In our article Automatic translation of SharePoint pages with Azure, we already discussed how to set up SharePoint to help us translate documents automatically. It goes without saying that SharePoint is a tool designed by Microsoft for document management and teamwork. It includes collaboration features, methods to automate processes and search, and a document management platform.
Using the delivery of permissions for the accesses, it allows:
Likewise, it has other functionalities for teamwork such as:
In this article we will address the following points:
From the outset, it is important that you understand some concepts of SharePoint Online, such as its storage method. The base unit, the document libraries, are a safe place to host, create and update files, such as: Word, Excel, Pictures, etc. Plus, they can be shared with other team members, worked on together, and accessed from any device at any time.
It’s a lot like the Microsoft OneDrive service. The main difference is that OneDrive is intended for personal use, and SharePoint is intended for team file storage.
Document libraries are created within the SharePoint team site. By default, this site includes a document library, but you can create as many as you need.
Each document library features a list of files, folders, and important information (for example, who created or last modified a file).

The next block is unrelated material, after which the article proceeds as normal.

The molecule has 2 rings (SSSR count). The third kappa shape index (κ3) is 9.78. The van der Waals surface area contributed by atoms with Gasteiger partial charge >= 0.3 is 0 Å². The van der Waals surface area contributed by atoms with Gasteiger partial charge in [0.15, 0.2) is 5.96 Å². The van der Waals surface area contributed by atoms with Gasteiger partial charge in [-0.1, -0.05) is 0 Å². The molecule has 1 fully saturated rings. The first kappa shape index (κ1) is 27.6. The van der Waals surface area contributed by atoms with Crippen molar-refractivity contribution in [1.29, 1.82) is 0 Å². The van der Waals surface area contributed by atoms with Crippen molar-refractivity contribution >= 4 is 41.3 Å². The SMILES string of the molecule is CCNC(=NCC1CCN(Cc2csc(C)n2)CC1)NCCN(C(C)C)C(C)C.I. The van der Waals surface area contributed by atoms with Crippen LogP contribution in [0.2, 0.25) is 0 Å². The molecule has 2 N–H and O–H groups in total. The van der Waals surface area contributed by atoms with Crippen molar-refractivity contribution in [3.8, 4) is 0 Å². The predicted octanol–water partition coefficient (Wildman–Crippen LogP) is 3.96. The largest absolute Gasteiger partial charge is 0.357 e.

In a document library, you can perform the following actions:
At the top left of the site content page is the options bar. When clicking on New and selecting Document Library, in the Create Document Library window we must write a name and add an optional description.
We have 3 differential elements:
After creating a document library, you can add content, either creating it from scratch or uploading it from your computer. Also, it can be synced with the OneDrive service.
Under New, you can create anything from a folder to Office 365 documents to a link to a particular item outside of the document library.
From Upload you can post files or folders saved on your computer. Just tap on its namesake button at the top of the document library and select files or a folder.
The Quick Edit option displays the list of uploaded files in table format. To exit this view, tap Exit Quick Edit.
In addition, SharePoint offers us other options:
At the top of the page you can switch the document library view between list or tile view, you can even customize the view and display the columns you want.
You can add new columns to have more information at a glance, by clicking on + at the end of the Add column header.
You can access the Details Panel for a specific file, folder, or document library link to view properties, who has access, recent activity, and other supplemental information.
With a single click on the name, we access the folder or open the file. If we click on another place in the strip other than: the name, the sharing icon or the ellipses, what we do is select the element. Several elements can be selected to perform joint actions on them (for example, download them to our local computer).
The element path is used to move backwards in the folder tree.
The information panel can also be viewed by clicking Details when a file or folder is selected.
When a file or folder is selected, different actions can be performed on it.
If you are in the list view, you have to click on the ellipsis that appears next to the name or from the top menu.